Today is the first day of Ramadan.
In the UAE this means that our work schedule will change. Because of the fast, no one is allowed to work more than six-hour shifts according to UAE law. Although I am not Muslim, I will observe Ramadan hours. This is exciting news for me — I will work 8am to 2pm everyday, and then I think I will enjoy the pool for the afternoon! All people are asked to respect the fast of others by not eating or drinking in public areas so, although the temperatures may reach 118 degrees pool side, I will not be drinking from my water bottle.
Ramadan is a Muslim holiday — the ninth month of the Islamic calendar. It is a month of fasting, in which Muslims refrain from eating and drinking. The fast is intended to teach Muslims about patience and humility. They are fasting for the sake of Allah (God), and offer more prayer than on an average day. The dates of Ramadan vary, moving backwards by about eleven days each year depending on the moon. This ensures that a person will have fasted every day of the calendar year over 34 years’ time. Muslims believe Ramadan is a special month for the revelations of Allah to humankind. It is believed to be the month in which the first verses of the Qur’an were revealed to the prophet, Muhammad.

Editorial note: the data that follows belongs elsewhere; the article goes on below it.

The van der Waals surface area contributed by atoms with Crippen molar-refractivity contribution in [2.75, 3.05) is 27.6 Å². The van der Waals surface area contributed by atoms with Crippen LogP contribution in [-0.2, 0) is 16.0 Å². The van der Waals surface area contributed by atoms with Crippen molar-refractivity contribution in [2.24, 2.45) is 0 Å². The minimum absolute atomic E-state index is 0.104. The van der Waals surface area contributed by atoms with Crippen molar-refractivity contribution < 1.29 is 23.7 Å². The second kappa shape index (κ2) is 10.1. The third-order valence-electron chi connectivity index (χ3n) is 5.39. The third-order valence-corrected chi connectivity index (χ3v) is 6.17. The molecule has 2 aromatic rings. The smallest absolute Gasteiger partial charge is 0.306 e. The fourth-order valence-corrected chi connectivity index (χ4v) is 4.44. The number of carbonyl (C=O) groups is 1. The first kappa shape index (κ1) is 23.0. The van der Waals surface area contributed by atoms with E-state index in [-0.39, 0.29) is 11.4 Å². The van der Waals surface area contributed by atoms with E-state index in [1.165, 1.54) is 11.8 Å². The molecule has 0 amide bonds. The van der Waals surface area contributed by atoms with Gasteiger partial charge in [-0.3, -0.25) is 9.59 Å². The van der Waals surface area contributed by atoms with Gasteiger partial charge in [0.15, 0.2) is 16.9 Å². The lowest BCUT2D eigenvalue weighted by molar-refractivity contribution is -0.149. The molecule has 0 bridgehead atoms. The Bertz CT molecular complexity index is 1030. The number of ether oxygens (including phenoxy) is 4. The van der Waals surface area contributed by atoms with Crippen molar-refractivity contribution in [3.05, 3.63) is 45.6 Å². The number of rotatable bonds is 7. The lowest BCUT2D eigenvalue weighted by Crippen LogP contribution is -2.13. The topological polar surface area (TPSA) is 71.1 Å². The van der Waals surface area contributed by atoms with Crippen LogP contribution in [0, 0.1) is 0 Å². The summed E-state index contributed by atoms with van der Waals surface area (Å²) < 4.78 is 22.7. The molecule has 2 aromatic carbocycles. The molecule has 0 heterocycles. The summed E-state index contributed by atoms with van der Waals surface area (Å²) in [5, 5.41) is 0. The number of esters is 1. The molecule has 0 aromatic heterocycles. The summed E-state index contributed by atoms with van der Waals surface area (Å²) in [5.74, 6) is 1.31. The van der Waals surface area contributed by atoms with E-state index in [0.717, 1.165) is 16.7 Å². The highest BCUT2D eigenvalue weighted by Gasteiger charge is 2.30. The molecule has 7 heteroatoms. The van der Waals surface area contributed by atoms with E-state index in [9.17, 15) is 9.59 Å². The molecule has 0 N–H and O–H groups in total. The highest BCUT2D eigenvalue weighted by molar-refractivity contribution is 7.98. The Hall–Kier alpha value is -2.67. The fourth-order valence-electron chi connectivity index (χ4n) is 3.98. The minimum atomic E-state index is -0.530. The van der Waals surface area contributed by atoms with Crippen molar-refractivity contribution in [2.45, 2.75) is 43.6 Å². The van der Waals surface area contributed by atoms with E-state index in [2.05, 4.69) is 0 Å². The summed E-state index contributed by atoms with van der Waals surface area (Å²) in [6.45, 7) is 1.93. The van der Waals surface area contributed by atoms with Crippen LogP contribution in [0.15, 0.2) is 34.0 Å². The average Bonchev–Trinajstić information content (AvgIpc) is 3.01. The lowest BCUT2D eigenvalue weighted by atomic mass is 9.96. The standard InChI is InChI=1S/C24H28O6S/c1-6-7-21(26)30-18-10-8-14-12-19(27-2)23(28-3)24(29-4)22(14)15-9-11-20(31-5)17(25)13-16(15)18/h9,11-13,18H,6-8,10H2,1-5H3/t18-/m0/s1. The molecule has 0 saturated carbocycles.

Many of my Muslim friends will not work during this month. Instead, they will shift their hours of being awake. These people will sleep during the day and be awake during the night time, while the sun is down and they are allowed to eat. The meal that breaks the fast at night after their Maghrib prayer (fourth prayer of the five daily prayers) is called an Iftar. It is a huge meal where the friends and families will sit together to break their fast. As you can imagine, these meals are quite a celebration each night.
I will certainly have the opportunity to share in a few of these meals with friends and neighbors. This brings me to the exciting part of the celebration — the season of Ramadan feels a bit like Christmas to me. I know this is a strange comparison, but when you walk into the grocery store, “Ramadan Kareem” is written everywhere, there are all sorts of sales on dates and chocolates, and food is being sold in unusually large bulk. Everyone everywhere is preparing for the excitement of the season when life slows down and families gather every night, and that extended time focused on community and family celebration reminds me of Christmastime in the States.